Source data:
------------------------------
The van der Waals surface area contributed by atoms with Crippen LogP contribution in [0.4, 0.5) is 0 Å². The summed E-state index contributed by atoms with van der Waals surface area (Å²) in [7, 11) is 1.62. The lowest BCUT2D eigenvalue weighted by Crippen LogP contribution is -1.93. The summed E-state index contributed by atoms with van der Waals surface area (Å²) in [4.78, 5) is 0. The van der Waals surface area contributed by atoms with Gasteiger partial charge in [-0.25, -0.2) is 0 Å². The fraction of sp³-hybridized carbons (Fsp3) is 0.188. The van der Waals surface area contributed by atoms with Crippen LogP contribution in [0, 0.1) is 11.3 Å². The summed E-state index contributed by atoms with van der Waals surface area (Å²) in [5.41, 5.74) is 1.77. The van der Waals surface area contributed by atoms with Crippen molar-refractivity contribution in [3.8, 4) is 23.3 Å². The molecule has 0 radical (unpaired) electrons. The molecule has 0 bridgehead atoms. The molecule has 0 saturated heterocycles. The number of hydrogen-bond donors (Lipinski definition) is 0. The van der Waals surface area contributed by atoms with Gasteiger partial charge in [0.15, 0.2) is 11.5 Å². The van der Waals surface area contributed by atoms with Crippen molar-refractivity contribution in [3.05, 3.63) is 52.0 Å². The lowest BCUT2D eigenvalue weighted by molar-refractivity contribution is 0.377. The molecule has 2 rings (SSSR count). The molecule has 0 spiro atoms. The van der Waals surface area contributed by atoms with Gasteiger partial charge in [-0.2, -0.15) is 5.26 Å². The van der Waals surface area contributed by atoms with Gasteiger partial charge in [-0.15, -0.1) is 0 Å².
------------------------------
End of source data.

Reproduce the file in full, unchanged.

The van der Waals surface area contributed by atoms with Crippen LogP contribution in [0.4, 0.5) is 0 Å². The summed E-state index contributed by atoms with van der Waals surface area (Å²) in [7, 11) is 1.62. The lowest BCUT2D eigenvalue weighted by Crippen LogP contribution is -1.93. The summed E-state index contributed by atoms with van der Waals surface area (Å²) in [4.78, 5) is 0. The van der Waals surface area contributed by atoms with Gasteiger partial charge in [-0.25, -0.2) is 0 Å². The fraction of sp³-hybridized carbons (Fsp3) is 0.188. The van der Waals surface area contributed by atoms with Crippen LogP contribution in [0, 0.1) is 11.3 Å². The summed E-state index contributed by atoms with van der Waals surface area (Å²) in [5.41, 5.74) is 1.77. The van der Waals surface area contributed by atoms with Crippen molar-refractivity contribution in [3.8, 4) is 23.3 Å². The molecule has 0 radical (unpaired) electrons. The molecule has 0 bridgehead atoms. The molecule has 0 saturated heterocycles. The number of hydrogen-bond donors (Lipinski definition) is 0. The van der Waals surface area contributed by atoms with Gasteiger partial charge in [0.15, 0.2) is 11.5 Å². The van der Waals surface area contributed by atoms with Crippen molar-refractivity contribution in [3.05, 3.63) is 52.0 Å². The lowest BCUT2D eigenvalue weighted by molar-refractivity contribution is 0.377. The molecule has 2 rings (SSSR count). The molecule has 0 spiro atoms. The van der Waals surface area contributed by atoms with Gasteiger partial charge in [-0.2, -0.15) is 5.26 Å². The van der Waals surface area contributed by atoms with Gasteiger partial charge in [-0.15, -0.1) is 0 Å².